"Right-of-way" grants have been generally held to convey an easement, not a conveyance of the land itself. Minneapolis Athletic Club. v. Cohler, 287 Minn. 254, 257, 177 N.W.2d 786, 789 (1970). In 1910, the supreme court interpreted the claim of a grant of lands to a railway company under the same statute that authorized and was recited in the 1901 deed. See Lawver v. Great Northern Ry. Co., 112 Minn. 46, 127 N.W. 431 (1910). In Lawver, a railway company had constructed a rail line and was occupying land that was then included in a subsequent state certificate of conveyance to a private party. Id., 112 Minn. at 48-49, 127 N.W. at 431-32. No reservation of the rail right-of-way was set forth in the certificate. Id. The supreme court concluded that "had the statute been complied with [thus entitling the railway company to a deed under the statute], the railroad company would have acquired an easement upon the land for the construction and maintenance of its right-of-way." Id., 112 Minn. at 50, 127 N.W. at 432.
In 1915, the supreme court held that the language
"To have and to hold the same, * * * so long as the same shall be used as a right of way for tracks and * * * for any other use consistent with or embraced in the purposes and general nature of the business of said grantee * * *,"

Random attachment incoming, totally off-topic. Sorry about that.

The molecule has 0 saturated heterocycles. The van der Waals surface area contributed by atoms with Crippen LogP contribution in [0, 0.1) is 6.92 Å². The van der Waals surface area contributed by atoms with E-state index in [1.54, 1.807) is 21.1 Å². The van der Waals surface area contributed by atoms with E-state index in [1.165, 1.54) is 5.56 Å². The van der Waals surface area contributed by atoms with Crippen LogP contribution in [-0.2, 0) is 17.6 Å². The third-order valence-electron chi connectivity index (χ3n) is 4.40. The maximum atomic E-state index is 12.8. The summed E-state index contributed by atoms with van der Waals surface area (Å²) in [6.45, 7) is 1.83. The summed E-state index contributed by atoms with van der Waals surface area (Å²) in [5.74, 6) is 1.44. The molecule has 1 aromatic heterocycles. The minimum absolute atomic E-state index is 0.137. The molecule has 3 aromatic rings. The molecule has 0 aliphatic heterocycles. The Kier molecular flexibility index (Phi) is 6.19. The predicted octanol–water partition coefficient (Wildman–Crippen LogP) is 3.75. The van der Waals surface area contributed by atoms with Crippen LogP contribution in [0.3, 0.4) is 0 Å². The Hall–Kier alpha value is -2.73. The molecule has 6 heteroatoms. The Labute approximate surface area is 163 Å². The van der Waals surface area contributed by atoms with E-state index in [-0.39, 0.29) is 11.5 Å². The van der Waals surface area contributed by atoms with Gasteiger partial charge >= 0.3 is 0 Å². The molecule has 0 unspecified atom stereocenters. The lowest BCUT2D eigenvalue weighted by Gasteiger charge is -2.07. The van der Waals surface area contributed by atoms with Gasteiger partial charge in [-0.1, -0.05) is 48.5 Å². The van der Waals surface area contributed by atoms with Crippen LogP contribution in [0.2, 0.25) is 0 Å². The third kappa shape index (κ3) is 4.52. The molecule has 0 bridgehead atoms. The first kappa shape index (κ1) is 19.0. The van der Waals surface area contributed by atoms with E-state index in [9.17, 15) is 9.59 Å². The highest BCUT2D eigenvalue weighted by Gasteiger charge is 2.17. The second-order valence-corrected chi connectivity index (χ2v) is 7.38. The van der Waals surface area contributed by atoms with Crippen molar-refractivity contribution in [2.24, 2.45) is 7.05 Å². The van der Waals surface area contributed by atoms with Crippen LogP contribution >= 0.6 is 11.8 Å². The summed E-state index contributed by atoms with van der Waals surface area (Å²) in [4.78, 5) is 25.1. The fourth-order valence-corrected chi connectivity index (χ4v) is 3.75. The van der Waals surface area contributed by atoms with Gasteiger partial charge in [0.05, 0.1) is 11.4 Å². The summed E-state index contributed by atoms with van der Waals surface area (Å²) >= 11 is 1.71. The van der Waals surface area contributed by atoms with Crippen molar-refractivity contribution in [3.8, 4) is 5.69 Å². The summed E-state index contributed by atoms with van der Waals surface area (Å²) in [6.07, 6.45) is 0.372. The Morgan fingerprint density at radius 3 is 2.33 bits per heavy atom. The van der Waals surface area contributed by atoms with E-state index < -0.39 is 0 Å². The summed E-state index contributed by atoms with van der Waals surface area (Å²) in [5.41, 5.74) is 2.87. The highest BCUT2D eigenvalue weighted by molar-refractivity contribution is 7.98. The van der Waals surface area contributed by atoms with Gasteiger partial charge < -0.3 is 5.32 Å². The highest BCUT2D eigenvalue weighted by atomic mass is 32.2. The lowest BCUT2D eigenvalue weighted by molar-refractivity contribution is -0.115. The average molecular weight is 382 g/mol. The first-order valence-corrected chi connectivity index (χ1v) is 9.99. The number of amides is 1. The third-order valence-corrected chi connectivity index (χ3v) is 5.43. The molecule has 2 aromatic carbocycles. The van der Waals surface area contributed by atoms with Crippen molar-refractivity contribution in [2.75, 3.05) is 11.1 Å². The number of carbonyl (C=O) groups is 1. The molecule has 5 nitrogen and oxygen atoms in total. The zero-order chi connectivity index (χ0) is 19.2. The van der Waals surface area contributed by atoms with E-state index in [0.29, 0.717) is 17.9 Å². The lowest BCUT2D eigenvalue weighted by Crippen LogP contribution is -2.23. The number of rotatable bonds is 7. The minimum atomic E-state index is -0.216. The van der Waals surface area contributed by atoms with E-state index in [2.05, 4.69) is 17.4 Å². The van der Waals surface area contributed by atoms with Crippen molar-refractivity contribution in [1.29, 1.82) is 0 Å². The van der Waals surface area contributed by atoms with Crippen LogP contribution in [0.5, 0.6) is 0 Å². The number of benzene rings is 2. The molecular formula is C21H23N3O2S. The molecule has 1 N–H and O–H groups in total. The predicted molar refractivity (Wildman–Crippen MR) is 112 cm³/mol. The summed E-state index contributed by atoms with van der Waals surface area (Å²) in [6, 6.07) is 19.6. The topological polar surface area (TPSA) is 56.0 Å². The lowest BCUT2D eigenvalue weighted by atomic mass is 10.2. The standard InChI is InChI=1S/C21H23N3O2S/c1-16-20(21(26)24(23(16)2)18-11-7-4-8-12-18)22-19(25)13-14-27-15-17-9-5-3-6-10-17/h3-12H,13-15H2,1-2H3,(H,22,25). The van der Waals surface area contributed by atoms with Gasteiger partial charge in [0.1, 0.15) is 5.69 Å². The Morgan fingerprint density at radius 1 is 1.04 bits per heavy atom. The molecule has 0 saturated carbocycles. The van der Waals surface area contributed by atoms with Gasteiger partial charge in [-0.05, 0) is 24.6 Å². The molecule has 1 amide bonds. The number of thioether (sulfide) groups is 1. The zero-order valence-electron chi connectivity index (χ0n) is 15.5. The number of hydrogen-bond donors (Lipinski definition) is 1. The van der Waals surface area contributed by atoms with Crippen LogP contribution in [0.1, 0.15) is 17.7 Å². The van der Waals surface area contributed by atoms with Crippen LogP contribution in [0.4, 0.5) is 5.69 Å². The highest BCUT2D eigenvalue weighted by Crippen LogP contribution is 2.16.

granted an easement which terminated when the parcels were no longer used as a railroad. See Norton, 129 Minn. at 130, 151 N.W. at 908.
There are no Minnesota cases that have interpreted grants to railway companies for right-of-way purposes as conveying anything other than an easement. Additionally, several jurisdictions outside Minnesota have also adopted the rule that if a conveyance of land to a railway company, otherwise absolute in nature, contains any limiting language, the grant is for an easement only. See Keokuk County v. Reinier, 227 Iowa 499, 288 N.W. 676 (1939), Harvest Queen Mill & Elevator Co. v. Sanders[cedilla]189 Kan. 536, 370 P.2d 419, (1962).